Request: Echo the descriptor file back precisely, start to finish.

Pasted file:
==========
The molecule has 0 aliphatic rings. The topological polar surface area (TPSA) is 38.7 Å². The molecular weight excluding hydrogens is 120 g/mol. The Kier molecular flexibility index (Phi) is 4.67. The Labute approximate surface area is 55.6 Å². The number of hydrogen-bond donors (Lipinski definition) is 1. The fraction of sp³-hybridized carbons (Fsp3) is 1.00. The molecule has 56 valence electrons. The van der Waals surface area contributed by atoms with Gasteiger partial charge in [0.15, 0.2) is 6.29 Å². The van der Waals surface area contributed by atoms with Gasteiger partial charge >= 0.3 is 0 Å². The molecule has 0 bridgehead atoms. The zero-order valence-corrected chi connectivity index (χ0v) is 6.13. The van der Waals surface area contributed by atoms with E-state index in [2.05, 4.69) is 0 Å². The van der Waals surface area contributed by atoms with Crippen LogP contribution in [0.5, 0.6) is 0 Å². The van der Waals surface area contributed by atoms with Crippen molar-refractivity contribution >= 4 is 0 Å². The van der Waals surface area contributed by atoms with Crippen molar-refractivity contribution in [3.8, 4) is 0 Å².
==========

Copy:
The molecule has 0 aliphatic rings. The topological polar surface area (TPSA) is 38.7 Å². The molecular weight excluding hydrogens is 120 g/mol. The Kier molecular flexibility index (Phi) is 4.67. The Labute approximate surface area is 55.6 Å². The number of hydrogen-bond donors (Lipinski definition) is 1. The fraction of sp³-hybridized carbons (Fsp3) is 1.00. The molecule has 56 valence electrons. The van der Waals surface area contributed by atoms with Gasteiger partial charge in [0.15, 0.2) is 6.29 Å². The van der Waals surface area contributed by atoms with Gasteiger partial charge >= 0.3 is 0 Å². The molecule has 0 bridgehead atoms. The zero-order valence-corrected chi connectivity index (χ0v) is 6.13. The van der Waals surface area contributed by atoms with E-state index in [2.05, 4.69) is 0 Å². The van der Waals surface area contributed by atoms with Crippen LogP contribution in [0.5, 0.6) is 0 Å². The van der Waals surface area contributed by atoms with Crippen molar-refractivity contribution >= 4 is 0 Å². The van der Waals surface area contributed by atoms with Crippen molar-refractivity contribution in [3.8, 4) is 0 Å².